The First World Conference on Indigenous Peoples
Indigenous peoples represent remarkable diversity – more than 5,000 distinct groups in some 90 countries. They make up more than 5 per cent of the world’s population, some 370 million people. Yet, they are among the most disadvantaged and vulnerable. Today, many indigenous peoples struggle to remain on their lands and retain the right to their natural resources. Other indigenous peoples have long since been removed from their lands, denied their languages and traditional ways, and have consequently been left impoverished. We will be speaking in two closed door sessions of the United Nations regarding issues of the environment and those barriers facing American Indians today.
The Ten Principles of the United Nations Global Compact
The UN Global Compact’s ten principles in the areas of human rights, labour, the environment and anti-corruption enjoy universal consensus and are derived from:
The Universal Declaration of Human Rights
The International Labour Organization’s Declaration on Fundamental Principles and Rights at Work
The Rio Declaration on Environment and Development
The United Nations Convention Against Corruption
The UN Global Compact asks companies to embrace, support and enact, within their sphere of influence, a set of core values in the areas of human rights, labour standards, the environment and anti-corruption:
Principle 3: Businesses should uphold the freedom of association and the effective recognition of the right to collective bargaining;
Principle 4: the elimination of all forms of forced and compulsory labour;
Principle 5: the effective abolition of child labour; and
Principle 6: the elimination of discrimination in respect of employment and occupation.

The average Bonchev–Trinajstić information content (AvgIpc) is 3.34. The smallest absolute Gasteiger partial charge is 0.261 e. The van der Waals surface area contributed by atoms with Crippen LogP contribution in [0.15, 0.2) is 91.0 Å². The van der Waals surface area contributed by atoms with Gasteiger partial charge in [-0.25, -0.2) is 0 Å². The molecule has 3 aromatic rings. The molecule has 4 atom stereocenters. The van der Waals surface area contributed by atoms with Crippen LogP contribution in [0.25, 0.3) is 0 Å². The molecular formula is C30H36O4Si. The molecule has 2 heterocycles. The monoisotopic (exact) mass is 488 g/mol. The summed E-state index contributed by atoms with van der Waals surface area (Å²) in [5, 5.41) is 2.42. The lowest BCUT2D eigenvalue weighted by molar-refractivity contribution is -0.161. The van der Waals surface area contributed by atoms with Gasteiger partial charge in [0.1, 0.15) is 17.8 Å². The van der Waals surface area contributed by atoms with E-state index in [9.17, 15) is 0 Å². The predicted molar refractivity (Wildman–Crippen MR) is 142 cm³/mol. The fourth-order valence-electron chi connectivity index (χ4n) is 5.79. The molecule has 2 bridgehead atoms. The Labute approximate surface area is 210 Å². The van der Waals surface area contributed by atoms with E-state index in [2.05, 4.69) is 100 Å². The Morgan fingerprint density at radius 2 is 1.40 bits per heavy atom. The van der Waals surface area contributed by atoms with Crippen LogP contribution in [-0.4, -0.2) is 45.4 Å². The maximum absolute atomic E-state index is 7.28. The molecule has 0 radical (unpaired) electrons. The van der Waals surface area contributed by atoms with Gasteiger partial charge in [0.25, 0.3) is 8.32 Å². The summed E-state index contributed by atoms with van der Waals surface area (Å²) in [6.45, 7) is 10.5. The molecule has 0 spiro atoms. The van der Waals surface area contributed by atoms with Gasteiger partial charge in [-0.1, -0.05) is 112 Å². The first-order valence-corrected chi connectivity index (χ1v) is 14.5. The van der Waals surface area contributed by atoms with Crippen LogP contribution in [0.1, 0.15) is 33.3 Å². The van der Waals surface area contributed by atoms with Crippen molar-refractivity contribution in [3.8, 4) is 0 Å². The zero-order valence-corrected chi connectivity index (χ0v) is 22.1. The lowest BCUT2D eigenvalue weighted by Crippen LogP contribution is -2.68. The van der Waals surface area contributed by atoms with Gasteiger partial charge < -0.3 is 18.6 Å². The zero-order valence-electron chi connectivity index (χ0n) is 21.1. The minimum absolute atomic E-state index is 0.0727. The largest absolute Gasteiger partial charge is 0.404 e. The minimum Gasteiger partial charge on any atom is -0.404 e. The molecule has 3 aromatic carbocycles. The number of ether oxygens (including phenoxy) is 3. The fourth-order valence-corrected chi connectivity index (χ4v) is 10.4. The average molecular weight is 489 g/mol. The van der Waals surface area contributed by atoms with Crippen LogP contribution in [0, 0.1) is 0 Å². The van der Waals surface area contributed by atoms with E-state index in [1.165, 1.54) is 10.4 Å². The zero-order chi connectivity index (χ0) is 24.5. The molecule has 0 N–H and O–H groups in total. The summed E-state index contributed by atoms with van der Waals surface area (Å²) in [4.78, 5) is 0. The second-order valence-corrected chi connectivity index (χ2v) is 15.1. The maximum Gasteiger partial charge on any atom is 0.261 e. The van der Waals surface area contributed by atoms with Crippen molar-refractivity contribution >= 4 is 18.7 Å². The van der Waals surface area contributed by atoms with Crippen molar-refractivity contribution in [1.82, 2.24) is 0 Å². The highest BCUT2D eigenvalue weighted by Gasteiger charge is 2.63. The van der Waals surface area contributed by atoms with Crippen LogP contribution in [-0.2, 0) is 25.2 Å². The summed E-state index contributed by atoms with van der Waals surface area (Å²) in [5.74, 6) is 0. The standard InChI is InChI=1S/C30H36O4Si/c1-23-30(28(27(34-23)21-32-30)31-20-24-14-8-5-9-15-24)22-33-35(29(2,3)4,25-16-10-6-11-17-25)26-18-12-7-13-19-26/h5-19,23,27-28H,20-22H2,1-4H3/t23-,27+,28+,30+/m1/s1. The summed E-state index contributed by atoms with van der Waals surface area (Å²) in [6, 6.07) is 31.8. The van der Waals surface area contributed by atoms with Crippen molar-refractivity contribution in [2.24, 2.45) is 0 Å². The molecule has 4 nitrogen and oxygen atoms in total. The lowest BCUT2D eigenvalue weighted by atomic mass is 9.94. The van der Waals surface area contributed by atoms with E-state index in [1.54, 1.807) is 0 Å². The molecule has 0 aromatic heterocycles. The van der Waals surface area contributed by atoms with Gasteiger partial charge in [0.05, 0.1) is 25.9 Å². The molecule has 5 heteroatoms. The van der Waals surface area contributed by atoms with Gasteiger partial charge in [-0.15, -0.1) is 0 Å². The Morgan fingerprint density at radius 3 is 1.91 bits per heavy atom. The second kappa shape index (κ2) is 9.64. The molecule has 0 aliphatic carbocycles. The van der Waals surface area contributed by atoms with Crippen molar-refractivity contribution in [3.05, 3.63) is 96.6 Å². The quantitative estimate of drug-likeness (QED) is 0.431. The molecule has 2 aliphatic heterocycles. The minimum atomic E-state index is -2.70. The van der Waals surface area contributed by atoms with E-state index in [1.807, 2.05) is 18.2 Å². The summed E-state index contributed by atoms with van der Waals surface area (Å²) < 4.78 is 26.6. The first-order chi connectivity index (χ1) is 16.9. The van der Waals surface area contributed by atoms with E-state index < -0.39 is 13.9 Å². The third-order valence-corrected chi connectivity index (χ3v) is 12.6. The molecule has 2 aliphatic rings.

Principle 7: Businesses should support a precautionary approach to environmental challenges;
Principle 8: undertake initiatives to promote greater environmental responsibility; and
Principle 9: encourage the development and diffusion of environmentally friendly technologies.
Principle 10: Businesses should work against corruption in all its forms, including extortion and bribery.
We attended a weekend to bend the course of history
In September, heads of state met in New York City for a historic summit on climate change. With our future on the line, we took a weekend and used it to bend the course of history.
In New York City there will be an unprecedented climate mobilization – in size, beauty, and impact. This moment will not be just about New York or the United States. Heads of state from around the world will be there, as will the attention of global media.
Our demand is for Action, Not Words: take the action necessary to create a world with an economy that works for people and the planet – now. In short, we want a world safe from the ravages of climate change.
We know that no single meeting or summit will “solve climate change” and in many ways this moment will not even really be about the summit. We want this moment to be about us – the people who are standing up in our communities, to organize, to build power, to confront the power of fossil fuels, and to shift power to a just, safe, peaceful world.
To do that, we need to act – together.